Power Connects People
Side effects of holding power
Posted Feb 07, 2012
Popular stories in our culture like to distinguish power seekers from relationship seekers—people whose primary motivation is to foster connections and intimacy with others. The power and relationship motives are usually depicted as incompatible, where power is achieved at the expense of having relationships. As prime examples, think about the main characters in films like Citizen Kane, Scarface, and The Social Network. These stories tell us that power seeking is driven by self-centered ambitions, and as long as this motive is strong, the relationship seeking motive will be weak.
We forget that the rewards of power and the rewards of relationships overlap. We forget that power connects people to one another, and the more powerful person usually reaps the rewards of these relationships. Having power means having favorable connections to others.
Imagine a typical power imbalance in the workplace. A company hires two people to run a newly-created department at the company: Mr. Alpha is brought in to head the new department and Mr. Beta is hired as second in command. Mr. Alpha is given the power to fire and/or promote Mr. Beta, making Mr. Beta dependent on Mr. Alpha's approval. Their jobs have established this connection between them, and we can be fairly certain that their interactions will be more pleasant for Mr. Alpha than Mr. Beta. Mr. Beta will be more accommodating, deferential, and experience more anxiety about saying or doing the wrong things.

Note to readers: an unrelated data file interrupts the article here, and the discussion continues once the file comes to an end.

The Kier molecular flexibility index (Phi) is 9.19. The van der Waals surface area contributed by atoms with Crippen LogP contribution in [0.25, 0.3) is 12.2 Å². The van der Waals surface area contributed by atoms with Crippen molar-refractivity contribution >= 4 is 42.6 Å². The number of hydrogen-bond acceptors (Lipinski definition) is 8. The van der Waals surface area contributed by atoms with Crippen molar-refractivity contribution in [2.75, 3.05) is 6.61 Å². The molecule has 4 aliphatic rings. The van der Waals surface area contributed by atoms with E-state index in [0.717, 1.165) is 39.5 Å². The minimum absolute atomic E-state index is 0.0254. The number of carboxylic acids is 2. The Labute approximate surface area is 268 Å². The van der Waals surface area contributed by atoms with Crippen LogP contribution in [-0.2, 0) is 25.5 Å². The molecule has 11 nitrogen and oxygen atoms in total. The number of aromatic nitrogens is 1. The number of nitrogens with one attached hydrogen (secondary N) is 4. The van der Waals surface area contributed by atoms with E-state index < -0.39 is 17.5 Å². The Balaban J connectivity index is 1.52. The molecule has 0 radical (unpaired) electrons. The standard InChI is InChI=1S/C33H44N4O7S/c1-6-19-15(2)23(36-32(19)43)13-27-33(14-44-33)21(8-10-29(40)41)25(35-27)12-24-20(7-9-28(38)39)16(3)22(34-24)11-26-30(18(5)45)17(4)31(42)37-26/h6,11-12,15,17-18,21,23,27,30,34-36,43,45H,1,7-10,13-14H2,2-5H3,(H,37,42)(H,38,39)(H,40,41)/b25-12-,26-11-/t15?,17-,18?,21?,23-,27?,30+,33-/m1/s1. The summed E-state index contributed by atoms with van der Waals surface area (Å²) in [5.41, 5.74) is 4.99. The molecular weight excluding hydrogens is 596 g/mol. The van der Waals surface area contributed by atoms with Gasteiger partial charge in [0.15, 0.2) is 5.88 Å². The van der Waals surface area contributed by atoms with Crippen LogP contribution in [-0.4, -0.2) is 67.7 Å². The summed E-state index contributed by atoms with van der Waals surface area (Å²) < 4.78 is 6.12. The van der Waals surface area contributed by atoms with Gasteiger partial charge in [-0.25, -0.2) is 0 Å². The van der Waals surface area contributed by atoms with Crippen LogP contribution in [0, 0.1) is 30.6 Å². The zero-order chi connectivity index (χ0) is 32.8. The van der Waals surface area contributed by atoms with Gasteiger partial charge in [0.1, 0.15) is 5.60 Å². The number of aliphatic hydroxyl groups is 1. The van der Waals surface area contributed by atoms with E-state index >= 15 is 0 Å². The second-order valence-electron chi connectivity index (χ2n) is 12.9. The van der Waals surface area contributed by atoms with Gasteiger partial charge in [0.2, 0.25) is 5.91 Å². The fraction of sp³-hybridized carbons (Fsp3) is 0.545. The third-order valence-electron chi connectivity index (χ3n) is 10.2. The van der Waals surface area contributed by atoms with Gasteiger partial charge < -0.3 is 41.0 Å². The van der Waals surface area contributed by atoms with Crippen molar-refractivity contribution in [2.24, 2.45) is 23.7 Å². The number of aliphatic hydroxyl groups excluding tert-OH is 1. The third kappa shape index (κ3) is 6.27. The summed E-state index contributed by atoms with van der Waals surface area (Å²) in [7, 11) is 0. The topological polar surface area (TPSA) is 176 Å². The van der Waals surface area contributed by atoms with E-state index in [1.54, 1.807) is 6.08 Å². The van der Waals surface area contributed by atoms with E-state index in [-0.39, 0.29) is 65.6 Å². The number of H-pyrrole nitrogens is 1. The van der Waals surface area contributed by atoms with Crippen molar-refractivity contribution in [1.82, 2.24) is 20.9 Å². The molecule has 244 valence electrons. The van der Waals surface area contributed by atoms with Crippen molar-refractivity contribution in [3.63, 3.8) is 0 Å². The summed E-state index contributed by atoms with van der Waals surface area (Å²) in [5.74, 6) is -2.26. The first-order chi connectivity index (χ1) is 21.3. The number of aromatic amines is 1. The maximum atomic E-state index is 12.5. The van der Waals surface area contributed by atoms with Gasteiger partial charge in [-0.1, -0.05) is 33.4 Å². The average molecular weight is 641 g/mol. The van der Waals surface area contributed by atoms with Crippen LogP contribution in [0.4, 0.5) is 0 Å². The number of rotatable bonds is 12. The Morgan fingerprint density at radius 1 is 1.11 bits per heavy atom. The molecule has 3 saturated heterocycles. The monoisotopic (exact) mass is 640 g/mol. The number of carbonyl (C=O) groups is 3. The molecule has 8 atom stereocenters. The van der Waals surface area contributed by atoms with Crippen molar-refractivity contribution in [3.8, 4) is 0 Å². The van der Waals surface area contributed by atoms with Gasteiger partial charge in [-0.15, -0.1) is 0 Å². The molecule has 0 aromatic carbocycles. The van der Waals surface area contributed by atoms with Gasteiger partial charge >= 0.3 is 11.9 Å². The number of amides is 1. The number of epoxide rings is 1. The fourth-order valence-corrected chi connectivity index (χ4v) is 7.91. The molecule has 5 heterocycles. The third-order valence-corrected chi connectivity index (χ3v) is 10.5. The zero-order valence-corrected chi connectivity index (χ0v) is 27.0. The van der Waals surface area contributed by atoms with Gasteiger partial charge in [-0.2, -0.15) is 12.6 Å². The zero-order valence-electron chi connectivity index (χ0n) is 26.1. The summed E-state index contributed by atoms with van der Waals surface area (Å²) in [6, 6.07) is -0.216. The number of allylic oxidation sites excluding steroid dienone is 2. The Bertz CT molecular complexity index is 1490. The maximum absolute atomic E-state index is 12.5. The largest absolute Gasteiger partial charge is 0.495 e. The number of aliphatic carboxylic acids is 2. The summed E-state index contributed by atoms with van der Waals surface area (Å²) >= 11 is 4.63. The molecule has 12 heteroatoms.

As it happens, Mr. Alpha has relocated from across the country to take this job, and feels isolated in his new city. Mr. Alpha's not a bad guy, but he insists that he and Mr. Beta take all their coffee breaks and go out on all sales calls together, just so Mr. Alpha can have the interpersonal contact. Mr. Beta goes along without complaining. After a few weeks Mr. Alpha begins to feel less isolated in his surroundings, having established some camaraderie.
In power imbalances, the more powerful person can usually set the terms of the relationship and build rapport without much resistance. This may not create close authentic bonds, but don't underestimate the appeal of casual interactions with people who are courteous and attentive to you. These interactions should be especially appealing to men, who tend to be more satisfied with shallow relationships than women.
The point is that these relationships can be rewarding, and ultimately strengthen the allure of power. For some people, the promise of social connections may even be the hidden force behind their desire for power, especially for people who have trouble establishing connections under normal circumstances.
So even though the search for power and relationships are often portrayed as competing goals, it's rarely that simple. Selfish goals may navigate the pursuit of power, but the motivation to connect with others is stronger than it seems, stronger than even the seeker realizes.